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SCOTT - Is it true that Joseph Smith killed two members of the mob that attacked him at Carthage Jail?

JOEL - The existing evidence leads to different conclusions as to whether anyone of the mob was killed by the gun Joeph Smith used during the attack on him and the others with him. As members of the mob were trying to shoot their way into the room where Joseph and the others were imprisioned, one of the murderer's bullets hit and killed his brother Hyrum. After watching his brother die, Joseph pulled out a gun that had been given to him earlier, stuck it out the door towards the mob of men, and blindly shot it in their direction. The reports claim that a few of the rounds missfired and a few others struck and wounded three men. Some early reports claimed two or three of them had died but later reports indicate that all were still alive and well at the time of the trial for the mob leaders.
Three men named Wills, Voras, and Gallaher were named in the indictment against those involved in the mob because their wounds, which testimony showed were received at the jail, were irrefutable evidence that they had participated in the mob. They undoubtedly recognized their vulnerability and fled the county before the trial against the mob. A contemporary witness reported these three as saying that they were the first men at the jail, that one of them shot through the door killing Hyrum, that Joseph wounded all three with his pistol, and that Gallaher shot Joseph as he ran to the window.[Hay, "The Mormon Prophet's Tragedy," 675]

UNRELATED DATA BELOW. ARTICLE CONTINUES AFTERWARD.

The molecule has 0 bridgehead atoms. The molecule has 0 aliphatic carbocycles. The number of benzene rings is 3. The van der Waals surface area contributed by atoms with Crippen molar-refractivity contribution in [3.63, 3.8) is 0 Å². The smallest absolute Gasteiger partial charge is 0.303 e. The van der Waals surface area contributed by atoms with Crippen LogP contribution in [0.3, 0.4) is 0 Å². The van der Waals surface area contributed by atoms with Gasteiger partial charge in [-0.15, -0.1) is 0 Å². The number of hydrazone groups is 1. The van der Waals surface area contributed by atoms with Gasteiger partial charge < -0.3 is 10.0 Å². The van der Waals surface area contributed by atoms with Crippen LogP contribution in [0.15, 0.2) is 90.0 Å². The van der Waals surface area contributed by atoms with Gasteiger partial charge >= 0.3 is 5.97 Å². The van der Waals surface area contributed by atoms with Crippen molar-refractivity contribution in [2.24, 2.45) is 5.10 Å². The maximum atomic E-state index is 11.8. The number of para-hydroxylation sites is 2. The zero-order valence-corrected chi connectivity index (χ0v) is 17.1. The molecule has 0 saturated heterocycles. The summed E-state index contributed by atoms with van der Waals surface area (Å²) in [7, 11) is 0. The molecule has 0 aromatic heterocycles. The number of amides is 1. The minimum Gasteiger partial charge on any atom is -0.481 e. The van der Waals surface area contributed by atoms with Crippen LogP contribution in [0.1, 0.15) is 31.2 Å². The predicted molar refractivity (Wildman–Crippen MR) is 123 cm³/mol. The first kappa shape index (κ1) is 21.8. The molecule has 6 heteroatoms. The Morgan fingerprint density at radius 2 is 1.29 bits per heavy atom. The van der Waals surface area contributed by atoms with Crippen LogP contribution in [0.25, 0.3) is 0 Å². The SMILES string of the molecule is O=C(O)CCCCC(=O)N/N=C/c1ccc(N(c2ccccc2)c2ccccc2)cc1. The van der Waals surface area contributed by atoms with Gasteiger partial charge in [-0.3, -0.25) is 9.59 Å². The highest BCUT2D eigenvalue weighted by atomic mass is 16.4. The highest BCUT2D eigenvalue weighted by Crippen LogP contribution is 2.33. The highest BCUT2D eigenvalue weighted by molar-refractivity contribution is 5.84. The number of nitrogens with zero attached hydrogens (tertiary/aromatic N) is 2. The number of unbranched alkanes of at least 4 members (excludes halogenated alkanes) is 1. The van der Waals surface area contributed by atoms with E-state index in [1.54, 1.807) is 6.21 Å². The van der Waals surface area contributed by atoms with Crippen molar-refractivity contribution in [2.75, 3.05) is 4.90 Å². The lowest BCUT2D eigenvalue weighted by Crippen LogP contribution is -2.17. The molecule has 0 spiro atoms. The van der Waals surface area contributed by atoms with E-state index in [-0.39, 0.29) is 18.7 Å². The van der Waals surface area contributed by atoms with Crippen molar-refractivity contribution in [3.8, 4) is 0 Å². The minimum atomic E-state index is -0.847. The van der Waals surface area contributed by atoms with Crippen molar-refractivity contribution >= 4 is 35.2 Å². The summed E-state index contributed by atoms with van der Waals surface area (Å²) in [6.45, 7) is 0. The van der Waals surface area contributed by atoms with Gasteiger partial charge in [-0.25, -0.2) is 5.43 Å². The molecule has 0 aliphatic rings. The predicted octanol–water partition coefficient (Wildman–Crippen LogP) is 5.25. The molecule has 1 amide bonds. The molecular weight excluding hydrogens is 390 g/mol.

Also, according to Hay, Wills was shot in the arm by Joseph Smith and Gallaher, a young man from Mississippi, was shot in the face. Hay described Voras (Voorhees) as a “half-grown hobbledehoy from Bear Creek” whom Joseph shot in the shoulder. The citizens of Green Plains were said to have given Gallaher and Voras new suits of clothes for their parts in the killing.[Statement of Jeremiah Willey, August 13, 1844] [5]

An earlier conflicting report byJohn Taylor said of the pistol Joseph fired, “only three of the barrels, however, were discharged. I afterwards understood that two or three were wounded by these discharges, two of whom, I am informed, died...” (HC 7:103.) Notice that Taylor claims that his information is not first-hand, but rather that he was “informed” of this information from another source or sources.

Parley P. Pratt has written:
"A man named Townsend, living in Iowa, near Fort Madison, was one of the mob who assaulted and forced in the jail door. The pistol discharged by Joseph Smith wounded him in the arm, near the shoulder, and it continued to rot without healing until it was taken off and even then it would not heal.
About six months after he was shot Mrs. Lawn saw his arm and dressed it. He was then gradually rotting and dying with the wound. He stayed over night with Mrs. Lawn’s father, and groaned through the night without sleeping. He asked the old gentleman what he thought of Joseph Smith being a Prophet? He replied that he did not know. “Well,” said Townsend, “I know he was a Prophet of God! And, oh, that I had stayed at home and minded my own business, and then I would not have lost my life and been tormented with a guilty conscience, and with this dreadful wound, which none can heal!” He died two or three months afterwards, having literally rotted alive! (Autobiography of Parley P. Pratt, 1938)

Whether these men died or not does not diminish the fact that Joseph Smith and his brother Hyrum were murdered by the mob and shall forever be considered martyrs for the cause of God's purposes.

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